Freeport considers eminent domain takeover of private property near Downeaster train stop

By JT Leonard, Times Record
Posted Sept. 06, 2012, at 3:04 p.m.

FREEPORT, Maine — Unless an agreement is reached soon, the town will begin eminent domain proceedings to acquire a piece of land between the Visitors Center on Depot Street and the newly built Amtrak passenger train platform.

Town Manager Dale Olmstead said the town continues to negotiate with the landowner, but that time is running out. Passenger train service from Brunswick to Boston on the Amtrak Downeaster is scheduled to begin in November. The town will need time to engineer and mark the pedestrian walkway from the parking area to the platform, Olmstead said.

A public hearing is set for 8 p.m. Sept. 18, at the town office on Main Street. After the hearing, if no agreement has been reached, the council will vote to exercise eminent domain, offer the landowner “an amount of money” for the parcel, and take ownership of it.

Eminent domain is a provision of state law which permits local or state government to annex a piece of land in the general interest either of the state or municipality. Usually used to eliminate blighted land or in the case of a widespread infrastructure emergency, such as the road collapse that affected Route 136 from Durham to Auburn in 2010, eminent domain also can be used to acquire land or property in the name of general services improvement.

When it happens, the municipality is obligated to offer the landowner compensation approximate to the land’s market value. The landowner can appeal the amount of compensation, but not the annexation.

In this case, Olmstead said, “we’re still negotiating with the landowner.”

In other business, councilors tentatively agreed to give Harold Arndt’s Island Rover project a three-year reprieve as long as Arndt can meet several conditions.

The town originally imposed a January 2013 completion deadline on the 113-foot, steel-hulled research vessel project, which currently is in violation of the town’s zoning ordinance. If approved, an extension proposed Tuesday by council Chairman Jim Cassida would give Arndt until January 2016 either to complete the vessel or arrange to have it removed from his Lower Flying Point work site to another suitably zoned location.

However, the extension comes with several conditions: Arndt must submit to yearly Department of Environmental Protection inspections of the site, and he must arrange for an irrevocable letter of credit that would cover the cost of moving the boat if he doesn’t finish it, as well as cleaning up the job site to state environmental standards.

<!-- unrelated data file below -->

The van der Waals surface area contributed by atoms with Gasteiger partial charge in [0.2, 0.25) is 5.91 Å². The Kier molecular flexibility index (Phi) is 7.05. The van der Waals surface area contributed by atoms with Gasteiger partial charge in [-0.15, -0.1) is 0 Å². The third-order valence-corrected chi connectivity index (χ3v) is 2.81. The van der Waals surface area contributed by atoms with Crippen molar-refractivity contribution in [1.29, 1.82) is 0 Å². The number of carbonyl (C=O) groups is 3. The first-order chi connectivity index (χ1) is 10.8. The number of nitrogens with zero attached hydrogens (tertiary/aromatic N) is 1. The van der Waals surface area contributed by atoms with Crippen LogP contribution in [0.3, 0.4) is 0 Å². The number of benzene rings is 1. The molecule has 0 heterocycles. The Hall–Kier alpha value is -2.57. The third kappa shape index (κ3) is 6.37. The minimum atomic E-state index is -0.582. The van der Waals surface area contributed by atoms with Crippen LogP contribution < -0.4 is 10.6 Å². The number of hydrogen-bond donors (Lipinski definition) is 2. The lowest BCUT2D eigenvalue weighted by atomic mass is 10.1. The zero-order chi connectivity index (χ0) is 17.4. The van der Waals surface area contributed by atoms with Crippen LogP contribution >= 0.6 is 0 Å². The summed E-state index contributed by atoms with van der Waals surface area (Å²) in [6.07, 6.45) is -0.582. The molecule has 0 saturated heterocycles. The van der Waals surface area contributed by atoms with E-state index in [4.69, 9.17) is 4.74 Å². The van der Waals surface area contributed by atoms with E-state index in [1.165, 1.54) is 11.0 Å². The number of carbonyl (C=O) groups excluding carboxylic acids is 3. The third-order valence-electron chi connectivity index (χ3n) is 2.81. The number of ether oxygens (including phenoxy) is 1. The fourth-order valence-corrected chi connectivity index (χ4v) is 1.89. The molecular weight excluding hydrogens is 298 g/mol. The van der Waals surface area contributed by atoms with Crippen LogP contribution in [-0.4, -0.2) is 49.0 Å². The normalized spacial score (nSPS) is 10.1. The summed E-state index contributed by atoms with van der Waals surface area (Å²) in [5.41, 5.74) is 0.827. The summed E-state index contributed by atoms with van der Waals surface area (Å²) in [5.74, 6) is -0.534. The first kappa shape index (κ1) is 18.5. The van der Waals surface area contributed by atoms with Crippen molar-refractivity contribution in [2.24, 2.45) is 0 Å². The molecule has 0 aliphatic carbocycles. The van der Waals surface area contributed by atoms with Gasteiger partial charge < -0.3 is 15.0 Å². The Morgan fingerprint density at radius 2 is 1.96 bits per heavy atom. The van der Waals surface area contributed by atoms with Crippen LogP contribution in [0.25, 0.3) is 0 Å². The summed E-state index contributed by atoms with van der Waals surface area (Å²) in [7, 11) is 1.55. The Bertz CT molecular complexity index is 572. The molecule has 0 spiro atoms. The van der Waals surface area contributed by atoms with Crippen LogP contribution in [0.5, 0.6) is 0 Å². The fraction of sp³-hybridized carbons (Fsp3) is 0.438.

No dollar amount for the letter of credit has been specified. Councilors and Arndt will work together to choose a neutral third party to assess the project and site and come up with a number.

Also Tuesday, a number of street lights were approved for elimination in order to save on the town’s energy costs. Problem is, none of the councilors is sure exactly how many of the lights, or where they are located, they agreed to extinguish. Councilors are waiting for the meeting’s minutes to be transcribed in order to determine what they agreed to do.

It began as an energy savings issue. In May 2011, Bartlett Design of West Bath performed a review of every street light in Freeport. The consultant recommended 65 lights townwide which, the report said, could be eliminated to save energy without putting pedestrians or motorists at risk.

After the Traffic & Parking Committee conducted its review process, the list was reduced to 45 lights. A series of public hearings further reduced the elimination list to 25 lights, almost all of them in rural locations.

The lights in question vary in age and design. But all of them are fairly small, said town engineer Albert Presgraves, which means they cost “about 10 bucks a month per light.” Depending on how many lights ultimately are darkened, the town could save about $10,000 a year.

Poles will not be torn down; only the bulbs and hoods will be removed.

According to the town’s agreement with Central Maine Power, street lights in general cost between $10 and $20 per month, per light, to operate and maintain.

In addition to lights slated for removal, six more lights are scheduled to be installed. All of the additions are in downtown village areas, where there are existing sidewalks or crosswalks:

• Corner of Main and Bow streets.

• Bow Street, between South and Dennison streets.

• Two lights would be installed on Kendall Lane, between existing lights which illuminate a sidewalk leading to Freeport Middle School.

• Intersection of Justin’s Way and Snow Road.

• Snow Road, between Justin’s Way and Freeport High School.

All of the new lights would feature sodium bulbs with hoods designed to operate efficiently while limiting “sky glow,” Presgraves said.

No date has been given either for the removal or installation of lights.

See more from the Times Record at timesrecord.com.

CORRECTION:

Due to a production error, an early version of this story said the writer works for the Journal Tribune. JT Leonard writes for the Times Record.

http://bangordailynews.com/2012/09/06/news/portland/freeport-considers-eminent-domain-takeover-of-private-property-near-downeaster-train-stop/ printed on July 23, 2014